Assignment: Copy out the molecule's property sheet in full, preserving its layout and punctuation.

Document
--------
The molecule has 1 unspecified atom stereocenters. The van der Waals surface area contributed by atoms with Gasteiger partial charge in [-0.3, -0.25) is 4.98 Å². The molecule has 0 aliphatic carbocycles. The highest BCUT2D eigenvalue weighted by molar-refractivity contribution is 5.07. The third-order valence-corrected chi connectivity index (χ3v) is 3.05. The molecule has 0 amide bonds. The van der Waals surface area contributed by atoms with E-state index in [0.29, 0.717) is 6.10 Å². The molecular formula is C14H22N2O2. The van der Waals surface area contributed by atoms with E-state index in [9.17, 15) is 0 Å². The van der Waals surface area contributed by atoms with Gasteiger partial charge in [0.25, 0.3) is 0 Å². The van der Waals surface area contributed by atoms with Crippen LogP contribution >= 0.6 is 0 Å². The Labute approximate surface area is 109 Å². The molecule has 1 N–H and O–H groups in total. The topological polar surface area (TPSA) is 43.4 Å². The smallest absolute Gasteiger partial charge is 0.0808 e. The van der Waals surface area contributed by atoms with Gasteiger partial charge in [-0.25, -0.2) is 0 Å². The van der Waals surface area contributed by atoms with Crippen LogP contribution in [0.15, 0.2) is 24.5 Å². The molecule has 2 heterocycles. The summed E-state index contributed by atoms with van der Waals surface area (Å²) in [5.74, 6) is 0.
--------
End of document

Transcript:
The molecule has 1 unspecified atom stereocenters. The van der Waals surface area contributed by atoms with Gasteiger partial charge in [-0.3, -0.25) is 4.98 Å². The molecule has 0 aliphatic carbocycles. The highest BCUT2D eigenvalue weighted by molar-refractivity contribution is 5.07. The third-order valence-corrected chi connectivity index (χ3v) is 3.05. The molecule has 0 amide bonds. The van der Waals surface area contributed by atoms with E-state index in [0.29, 0.717) is 6.10 Å². The molecular formula is C14H22N2O2. The van der Waals surface area contributed by atoms with E-state index in [9.17, 15) is 0 Å². The van der Waals surface area contributed by atoms with Gasteiger partial charge in [0.25, 0.3) is 0 Å². The van der Waals surface area contributed by atoms with Crippen LogP contribution >= 0.6 is 0 Å². The Labute approximate surface area is 109 Å². The molecule has 1 N–H and O–H groups in total. The topological polar surface area (TPSA) is 43.4 Å². The smallest absolute Gasteiger partial charge is 0.0808 e. The van der Waals surface area contributed by atoms with Gasteiger partial charge in [-0.25, -0.2) is 0 Å². The van der Waals surface area contributed by atoms with Crippen LogP contribution in [0.15, 0.2) is 24.5 Å². The molecule has 2 heterocycles. The summed E-state index contributed by atoms with van der Waals surface area (Å²) in [5.74, 6) is 0.